evidence and practice
Older people’s use of non-pharmacological interventions for chronic, non-cancer pain and comfort
Michele Shropshire Assistant professor, Mennonite College of Nursing, Illinois State University, Normal, Illinois, US
Stephen Stapleton Director, School of Nursing, Missouri State University, Springfield, Missouri, US
Myoung Jin Kim Associate professor, Mennonite College of Nursing, Illinois State University, Normal, Illinois, US
Mary Dyck Professor and associate dean for research, Mennonite College of Nursing, Illinois State University, Normal, Illinois, US
Caroline Mallory Dean and professor, College of Health and Human Services, Indiana State University, Terre Haute, Indiana, US
Background Many older people experience chronic pain, so increased comfort and pain relief are important for older residents in assisted and/or supported-living environments. While several studies have found that people using non-pharmacological interventions without taking pain medication experienced significant differences in pain, the effect of non-pharmacological interventions on comfort and chronic pain in older people has not been studied.
Aim To assess differences in comfort and pain among older people in assisted and supported-living facilities who had chronic, non-cancer pain and who used or did not use non-pharmacological interventions.
Method A descriptive, comparative, cross-sectional pilot study with a convenience sample of 82 participants from 11 assisted and supported-living facilities. Three questionnaires were used to obtain data on the independent variable of use/non-use of non-pharmacological interventions and the dependent variables of perceived comfort and pain. Multivariate analyses of variance were computed to measure differences between the use/non-use groups, and Roy-Bargmann stepdown analyses were computed to further subdivide and analyse the groups who were using and not using pain medication.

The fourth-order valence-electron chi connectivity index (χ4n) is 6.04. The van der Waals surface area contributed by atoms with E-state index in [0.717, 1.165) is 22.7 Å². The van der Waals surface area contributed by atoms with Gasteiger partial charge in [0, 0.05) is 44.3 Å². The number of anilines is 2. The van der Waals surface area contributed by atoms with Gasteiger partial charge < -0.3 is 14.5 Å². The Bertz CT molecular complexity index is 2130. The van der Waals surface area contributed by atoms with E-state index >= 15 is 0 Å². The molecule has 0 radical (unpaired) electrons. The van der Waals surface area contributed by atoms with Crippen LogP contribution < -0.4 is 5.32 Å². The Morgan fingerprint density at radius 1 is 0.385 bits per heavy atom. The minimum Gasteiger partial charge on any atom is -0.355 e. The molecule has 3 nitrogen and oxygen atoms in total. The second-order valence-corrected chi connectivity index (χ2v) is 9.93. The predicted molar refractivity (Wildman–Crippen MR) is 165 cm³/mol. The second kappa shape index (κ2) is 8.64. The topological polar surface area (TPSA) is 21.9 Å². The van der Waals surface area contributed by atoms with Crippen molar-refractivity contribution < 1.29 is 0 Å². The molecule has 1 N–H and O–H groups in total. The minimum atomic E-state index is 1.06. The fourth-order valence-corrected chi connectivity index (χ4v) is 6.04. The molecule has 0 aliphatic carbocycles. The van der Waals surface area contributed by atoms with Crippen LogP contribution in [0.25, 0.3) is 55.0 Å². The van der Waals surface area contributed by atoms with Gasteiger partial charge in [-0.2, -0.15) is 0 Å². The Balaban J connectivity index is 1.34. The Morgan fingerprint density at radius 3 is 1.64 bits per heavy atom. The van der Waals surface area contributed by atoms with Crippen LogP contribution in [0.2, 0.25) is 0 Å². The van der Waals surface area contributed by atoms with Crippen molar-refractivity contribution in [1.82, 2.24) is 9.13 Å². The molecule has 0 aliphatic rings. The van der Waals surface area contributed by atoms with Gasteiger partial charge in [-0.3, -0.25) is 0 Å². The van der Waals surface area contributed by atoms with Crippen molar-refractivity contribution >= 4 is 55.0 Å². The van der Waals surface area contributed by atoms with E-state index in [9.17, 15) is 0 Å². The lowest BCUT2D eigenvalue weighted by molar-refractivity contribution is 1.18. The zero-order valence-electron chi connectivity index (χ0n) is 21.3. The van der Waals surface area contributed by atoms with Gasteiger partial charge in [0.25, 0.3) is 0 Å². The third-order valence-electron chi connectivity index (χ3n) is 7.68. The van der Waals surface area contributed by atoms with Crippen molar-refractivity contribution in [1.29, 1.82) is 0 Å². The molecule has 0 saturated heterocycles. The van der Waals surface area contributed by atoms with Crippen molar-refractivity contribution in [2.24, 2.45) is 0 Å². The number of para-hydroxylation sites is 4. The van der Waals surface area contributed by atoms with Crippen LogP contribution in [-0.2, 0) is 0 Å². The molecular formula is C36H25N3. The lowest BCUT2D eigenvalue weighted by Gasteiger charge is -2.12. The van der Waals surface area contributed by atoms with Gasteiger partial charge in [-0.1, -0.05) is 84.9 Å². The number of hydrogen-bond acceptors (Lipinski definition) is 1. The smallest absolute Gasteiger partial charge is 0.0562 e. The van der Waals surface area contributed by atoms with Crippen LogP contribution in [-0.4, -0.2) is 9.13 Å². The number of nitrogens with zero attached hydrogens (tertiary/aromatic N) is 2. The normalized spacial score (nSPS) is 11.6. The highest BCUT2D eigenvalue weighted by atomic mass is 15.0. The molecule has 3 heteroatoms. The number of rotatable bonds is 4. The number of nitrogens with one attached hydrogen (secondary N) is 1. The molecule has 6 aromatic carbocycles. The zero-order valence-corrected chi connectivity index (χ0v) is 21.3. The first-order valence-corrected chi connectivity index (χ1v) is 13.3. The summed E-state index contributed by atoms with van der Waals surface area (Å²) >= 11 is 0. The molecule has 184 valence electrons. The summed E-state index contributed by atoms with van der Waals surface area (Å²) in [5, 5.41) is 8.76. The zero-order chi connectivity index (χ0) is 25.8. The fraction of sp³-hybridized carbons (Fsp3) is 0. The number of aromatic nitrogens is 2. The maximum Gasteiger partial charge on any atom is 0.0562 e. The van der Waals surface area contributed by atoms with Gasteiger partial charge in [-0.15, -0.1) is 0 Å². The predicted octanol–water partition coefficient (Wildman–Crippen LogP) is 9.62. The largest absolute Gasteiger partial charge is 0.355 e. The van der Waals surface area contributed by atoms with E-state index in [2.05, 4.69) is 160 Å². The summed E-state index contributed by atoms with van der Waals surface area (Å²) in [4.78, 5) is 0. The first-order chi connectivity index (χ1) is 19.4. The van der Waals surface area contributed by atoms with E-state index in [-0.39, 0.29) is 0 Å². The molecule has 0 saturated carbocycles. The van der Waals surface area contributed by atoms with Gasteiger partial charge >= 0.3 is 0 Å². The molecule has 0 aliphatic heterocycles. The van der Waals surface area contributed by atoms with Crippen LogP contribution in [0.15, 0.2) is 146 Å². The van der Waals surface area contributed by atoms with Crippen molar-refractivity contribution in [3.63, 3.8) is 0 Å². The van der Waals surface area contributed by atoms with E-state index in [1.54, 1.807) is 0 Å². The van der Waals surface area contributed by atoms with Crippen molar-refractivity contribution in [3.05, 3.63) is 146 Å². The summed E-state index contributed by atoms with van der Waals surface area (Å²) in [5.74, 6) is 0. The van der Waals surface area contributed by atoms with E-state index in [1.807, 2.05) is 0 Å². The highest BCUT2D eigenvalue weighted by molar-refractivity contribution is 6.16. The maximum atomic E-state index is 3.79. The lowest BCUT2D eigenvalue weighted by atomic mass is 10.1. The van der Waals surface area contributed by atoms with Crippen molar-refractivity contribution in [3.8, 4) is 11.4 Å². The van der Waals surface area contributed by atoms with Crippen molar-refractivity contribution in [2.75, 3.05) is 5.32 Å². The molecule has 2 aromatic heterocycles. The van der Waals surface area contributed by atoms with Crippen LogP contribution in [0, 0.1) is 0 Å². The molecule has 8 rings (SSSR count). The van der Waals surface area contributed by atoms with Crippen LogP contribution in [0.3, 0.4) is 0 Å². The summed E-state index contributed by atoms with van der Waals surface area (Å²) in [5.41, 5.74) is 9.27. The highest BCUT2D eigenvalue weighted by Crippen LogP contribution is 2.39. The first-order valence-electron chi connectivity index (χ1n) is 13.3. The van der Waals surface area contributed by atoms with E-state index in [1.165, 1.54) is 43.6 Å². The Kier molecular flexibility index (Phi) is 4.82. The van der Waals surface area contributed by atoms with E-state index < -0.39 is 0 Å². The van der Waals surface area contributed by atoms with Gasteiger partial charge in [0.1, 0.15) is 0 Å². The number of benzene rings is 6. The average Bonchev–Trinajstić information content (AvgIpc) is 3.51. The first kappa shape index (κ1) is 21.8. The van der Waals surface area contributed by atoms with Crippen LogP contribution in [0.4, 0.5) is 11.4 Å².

Results No significant differences were found in chronic pain and perceived comfort between participants who did or did not use non-pharmacological interventions if they were not also taking pain medication. However, when participants were also taking pain medication, chronic pain and perceived comfort scores were significantly affected by the use of non-pharmacological interventions. The most common non-pharmacological interventions were exercise, heat therapy, spiritual activity/religion and listening to music.
Conclusion Older people using non-pharmacological interventions and taking pain medication had higher perceived comfort scores and lower pain scores than those using pain medication only. Relationships between non-pharmacological interventions and comfort should be explored further. With minor changes, this pilot study design could be used with a larger sample.
Nursing Older People. doi: 10.7748/nop.2019.e1110Peer review
This article has been subject to external double-blind peer review and has been checked for plagiarism using automated softwareCorrespondence
Shropshire M, Stapleton S, Kim MJ et al (2019) Older people’s use of non-pharmacological interventions for chronic, non-cancer pain and comfort. Nursing Older People. doi: 10.7748/nop.2019.e1110
Published online: 17 July 2019